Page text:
Appeals Court says state should determine ballot rules due to "severe burden" placed by stay-home order

A U.S. Court of Appeals ruled the Michigan governor's stay home order violated the 1st and 14th Amendments in the case of Eric Esshaki, who the judges determined had a "severe burden" imposed on his ability to get on the ballot.

Esshaki alleged the state had made it too difficult for him to get on the ballot with state restrictions on social distancing in place.

The 2-1 ruling by the U.S. Sixth Circuit Court of Appeals also threw out the original guidelines established by a federal judge and argued state officials need to make it easier and "set its own adjustments so as to reduce the burden on ballot access."

“This is a great day for those who believe politicians cannot throw out the constitution. Governor Whitmer’s assault on democracy and freedom has been stopped for a third time," Esshaki said in a statement. "This time at the Court of Appeals. Now is the time for Whitmer to admit defeat, stop playing political games, and work for all the people.”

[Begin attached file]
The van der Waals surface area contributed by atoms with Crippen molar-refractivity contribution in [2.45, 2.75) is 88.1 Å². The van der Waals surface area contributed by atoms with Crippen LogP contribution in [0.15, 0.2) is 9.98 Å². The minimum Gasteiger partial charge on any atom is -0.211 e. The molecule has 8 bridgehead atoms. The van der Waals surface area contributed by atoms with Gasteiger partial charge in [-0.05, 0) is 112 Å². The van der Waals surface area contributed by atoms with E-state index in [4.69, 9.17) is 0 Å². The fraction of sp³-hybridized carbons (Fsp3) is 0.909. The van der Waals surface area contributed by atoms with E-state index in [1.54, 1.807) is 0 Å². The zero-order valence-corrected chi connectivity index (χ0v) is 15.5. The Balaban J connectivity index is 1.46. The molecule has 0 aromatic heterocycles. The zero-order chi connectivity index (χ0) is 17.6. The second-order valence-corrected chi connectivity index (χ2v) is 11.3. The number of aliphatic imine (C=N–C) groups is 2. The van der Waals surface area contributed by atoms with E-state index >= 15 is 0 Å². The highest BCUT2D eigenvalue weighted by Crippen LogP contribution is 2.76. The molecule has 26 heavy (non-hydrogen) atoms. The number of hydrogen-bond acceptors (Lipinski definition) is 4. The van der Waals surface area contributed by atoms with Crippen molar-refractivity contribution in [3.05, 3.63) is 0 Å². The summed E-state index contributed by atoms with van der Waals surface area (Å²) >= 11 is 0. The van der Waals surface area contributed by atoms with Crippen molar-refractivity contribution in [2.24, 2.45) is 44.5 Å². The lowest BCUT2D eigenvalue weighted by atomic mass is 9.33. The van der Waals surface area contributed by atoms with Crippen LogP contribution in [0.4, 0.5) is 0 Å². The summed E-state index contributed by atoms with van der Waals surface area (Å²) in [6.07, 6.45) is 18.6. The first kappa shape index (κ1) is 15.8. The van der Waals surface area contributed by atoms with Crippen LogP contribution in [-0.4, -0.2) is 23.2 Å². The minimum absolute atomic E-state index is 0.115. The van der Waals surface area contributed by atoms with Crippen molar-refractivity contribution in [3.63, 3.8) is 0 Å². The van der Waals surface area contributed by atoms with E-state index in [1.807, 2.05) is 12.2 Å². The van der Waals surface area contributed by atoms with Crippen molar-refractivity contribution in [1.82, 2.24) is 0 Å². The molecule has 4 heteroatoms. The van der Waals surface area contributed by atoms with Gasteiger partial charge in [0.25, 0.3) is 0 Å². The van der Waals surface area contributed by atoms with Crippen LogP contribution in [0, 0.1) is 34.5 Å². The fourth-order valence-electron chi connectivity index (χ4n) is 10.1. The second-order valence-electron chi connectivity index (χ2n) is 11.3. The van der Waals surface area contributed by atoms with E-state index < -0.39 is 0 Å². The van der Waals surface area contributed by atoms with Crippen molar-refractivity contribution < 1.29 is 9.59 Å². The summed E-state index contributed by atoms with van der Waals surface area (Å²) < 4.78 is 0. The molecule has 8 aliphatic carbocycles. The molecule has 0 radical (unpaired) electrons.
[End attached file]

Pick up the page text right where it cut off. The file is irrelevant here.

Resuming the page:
Esshaki, who is running for Congress against Haley Stevens, D-Rochester Hills, in Michigan's 11th District, was required to obtain a certain number of signatures to qualify to be on the ballot. Arguing that Gretchen Whitmer's stay-home order prevented him from collecting enough signatures by the April 21 cutoff date, the plaintiff's case was initially reviewed by a Detroit judge who ordered the rules to be written.

However, the Appeals Court said the judge overstepped his boundaries and the balloting process should be determined by the state, not by the federal judicial system.

"Simply put, federal courts have no authority to dictate to the States precisely how they should conduct their elections," read the ruling.

Read the entire brief below: